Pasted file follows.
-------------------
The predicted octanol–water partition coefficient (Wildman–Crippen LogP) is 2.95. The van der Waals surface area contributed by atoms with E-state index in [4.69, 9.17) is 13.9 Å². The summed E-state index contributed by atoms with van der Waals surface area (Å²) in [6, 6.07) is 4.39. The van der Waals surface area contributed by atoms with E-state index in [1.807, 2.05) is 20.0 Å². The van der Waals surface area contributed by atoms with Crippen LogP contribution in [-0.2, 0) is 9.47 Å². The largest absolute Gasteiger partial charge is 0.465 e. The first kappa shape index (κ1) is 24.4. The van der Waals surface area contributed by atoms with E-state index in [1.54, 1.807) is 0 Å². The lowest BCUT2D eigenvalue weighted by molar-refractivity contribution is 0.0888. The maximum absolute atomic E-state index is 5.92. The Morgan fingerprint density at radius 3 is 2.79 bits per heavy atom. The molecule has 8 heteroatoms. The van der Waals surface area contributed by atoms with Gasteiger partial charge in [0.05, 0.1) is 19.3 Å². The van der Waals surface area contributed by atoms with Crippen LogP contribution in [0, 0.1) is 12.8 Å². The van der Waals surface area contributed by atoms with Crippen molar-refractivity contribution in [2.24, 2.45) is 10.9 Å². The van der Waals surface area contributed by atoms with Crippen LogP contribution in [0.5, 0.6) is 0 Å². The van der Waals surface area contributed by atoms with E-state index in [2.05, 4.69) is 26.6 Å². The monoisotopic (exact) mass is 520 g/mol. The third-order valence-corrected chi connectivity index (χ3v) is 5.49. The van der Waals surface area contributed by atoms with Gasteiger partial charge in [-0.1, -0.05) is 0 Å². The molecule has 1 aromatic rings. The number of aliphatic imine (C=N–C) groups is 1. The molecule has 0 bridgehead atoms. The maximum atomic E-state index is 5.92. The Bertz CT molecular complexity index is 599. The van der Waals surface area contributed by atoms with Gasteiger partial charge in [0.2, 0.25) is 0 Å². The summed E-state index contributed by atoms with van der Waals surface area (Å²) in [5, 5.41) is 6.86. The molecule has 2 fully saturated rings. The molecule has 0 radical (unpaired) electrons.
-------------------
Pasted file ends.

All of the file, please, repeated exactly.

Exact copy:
The predicted octanol–water partition coefficient (Wildman–Crippen LogP) is 2.95. The van der Waals surface area contributed by atoms with E-state index in [4.69, 9.17) is 13.9 Å². The summed E-state index contributed by atoms with van der Waals surface area (Å²) in [6, 6.07) is 4.39. The van der Waals surface area contributed by atoms with E-state index in [1.807, 2.05) is 20.0 Å². The van der Waals surface area contributed by atoms with Crippen LogP contribution in [-0.2, 0) is 9.47 Å². The largest absolute Gasteiger partial charge is 0.465 e. The first kappa shape index (κ1) is 24.4. The van der Waals surface area contributed by atoms with E-state index in [1.54, 1.807) is 0 Å². The lowest BCUT2D eigenvalue weighted by molar-refractivity contribution is 0.0888. The maximum absolute atomic E-state index is 5.92. The Morgan fingerprint density at radius 3 is 2.79 bits per heavy atom. The molecule has 8 heteroatoms. The van der Waals surface area contributed by atoms with Gasteiger partial charge in [0.05, 0.1) is 19.3 Å². The van der Waals surface area contributed by atoms with Crippen LogP contribution in [0, 0.1) is 12.8 Å². The van der Waals surface area contributed by atoms with Crippen molar-refractivity contribution in [2.24, 2.45) is 10.9 Å². The van der Waals surface area contributed by atoms with Crippen LogP contribution in [0.5, 0.6) is 0 Å². The van der Waals surface area contributed by atoms with E-state index in [2.05, 4.69) is 26.6 Å². The monoisotopic (exact) mass is 520 g/mol. The third-order valence-corrected chi connectivity index (χ3v) is 5.49. The van der Waals surface area contributed by atoms with Gasteiger partial charge in [-0.1, -0.05) is 0 Å². The molecule has 1 aromatic rings. The number of aliphatic imine (C=N–C) groups is 1. The molecule has 0 bridgehead atoms. The maximum atomic E-state index is 5.92. The Bertz CT molecular complexity index is 599. The van der Waals surface area contributed by atoms with Gasteiger partial charge in [0.2, 0.25) is 0 Å². The summed E-state index contributed by atoms with van der Waals surface area (Å²) in [5, 5.41) is 6.86. The molecule has 2 fully saturated rings. The molecule has 0 radical (unpaired) electrons.